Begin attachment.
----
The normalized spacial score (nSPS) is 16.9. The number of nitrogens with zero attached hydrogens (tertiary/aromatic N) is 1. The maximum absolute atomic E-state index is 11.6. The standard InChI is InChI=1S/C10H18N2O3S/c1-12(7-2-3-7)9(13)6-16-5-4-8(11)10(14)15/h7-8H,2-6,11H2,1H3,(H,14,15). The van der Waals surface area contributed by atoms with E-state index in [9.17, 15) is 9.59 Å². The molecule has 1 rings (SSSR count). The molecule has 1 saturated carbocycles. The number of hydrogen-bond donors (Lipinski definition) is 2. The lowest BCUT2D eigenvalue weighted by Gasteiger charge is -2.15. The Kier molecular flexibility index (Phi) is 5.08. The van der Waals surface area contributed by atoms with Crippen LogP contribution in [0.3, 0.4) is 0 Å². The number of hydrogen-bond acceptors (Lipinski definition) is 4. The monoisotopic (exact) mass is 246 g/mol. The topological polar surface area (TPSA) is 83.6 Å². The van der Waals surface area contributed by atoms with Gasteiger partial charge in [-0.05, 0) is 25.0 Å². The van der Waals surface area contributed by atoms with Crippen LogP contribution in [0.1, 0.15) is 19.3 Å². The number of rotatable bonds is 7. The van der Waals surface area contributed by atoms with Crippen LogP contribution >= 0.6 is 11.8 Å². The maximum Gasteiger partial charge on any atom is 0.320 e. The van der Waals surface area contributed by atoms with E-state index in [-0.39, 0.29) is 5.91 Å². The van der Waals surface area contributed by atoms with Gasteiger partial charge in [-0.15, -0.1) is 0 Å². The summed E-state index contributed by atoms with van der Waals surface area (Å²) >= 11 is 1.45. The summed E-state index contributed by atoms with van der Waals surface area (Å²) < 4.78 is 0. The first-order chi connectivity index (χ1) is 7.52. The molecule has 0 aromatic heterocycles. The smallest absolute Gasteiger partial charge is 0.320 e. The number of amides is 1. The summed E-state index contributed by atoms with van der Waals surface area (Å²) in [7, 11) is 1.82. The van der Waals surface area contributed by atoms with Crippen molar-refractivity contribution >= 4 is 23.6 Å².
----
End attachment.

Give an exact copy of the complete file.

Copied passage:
The normalized spacial score (nSPS) is 16.9. The number of nitrogens with zero attached hydrogens (tertiary/aromatic N) is 1. The maximum absolute atomic E-state index is 11.6. The standard InChI is InChI=1S/C10H18N2O3S/c1-12(7-2-3-7)9(13)6-16-5-4-8(11)10(14)15/h7-8H,2-6,11H2,1H3,(H,14,15). The van der Waals surface area contributed by atoms with E-state index in [9.17, 15) is 9.59 Å². The molecule has 1 rings (SSSR count). The molecule has 1 saturated carbocycles. The number of hydrogen-bond donors (Lipinski definition) is 2. The lowest BCUT2D eigenvalue weighted by Gasteiger charge is -2.15. The Kier molecular flexibility index (Phi) is 5.08. The van der Waals surface area contributed by atoms with Crippen LogP contribution in [0.3, 0.4) is 0 Å². The number of hydrogen-bond acceptors (Lipinski definition) is 4. The monoisotopic (exact) mass is 246 g/mol. The topological polar surface area (TPSA) is 83.6 Å². The van der Waals surface area contributed by atoms with Gasteiger partial charge in [-0.05, 0) is 25.0 Å². The van der Waals surface area contributed by atoms with Crippen LogP contribution in [0.1, 0.15) is 19.3 Å². The number of rotatable bonds is 7. The van der Waals surface area contributed by atoms with Crippen LogP contribution >= 0.6 is 11.8 Å². The maximum Gasteiger partial charge on any atom is 0.320 e. The van der Waals surface area contributed by atoms with E-state index in [-0.39, 0.29) is 5.91 Å². The van der Waals surface area contributed by atoms with Gasteiger partial charge in [-0.15, -0.1) is 0 Å². The summed E-state index contributed by atoms with van der Waals surface area (Å²) >= 11 is 1.45. The summed E-state index contributed by atoms with van der Waals surface area (Å²) < 4.78 is 0. The first-order chi connectivity index (χ1) is 7.52. The molecule has 0 aromatic heterocycles. The smallest absolute Gasteiger partial charge is 0.320 e. The number of amides is 1. The summed E-state index contributed by atoms with van der Waals surface area (Å²) in [7, 11) is 1.82. The van der Waals surface area contributed by atoms with Crippen molar-refractivity contribution >= 4 is 23.6 Å².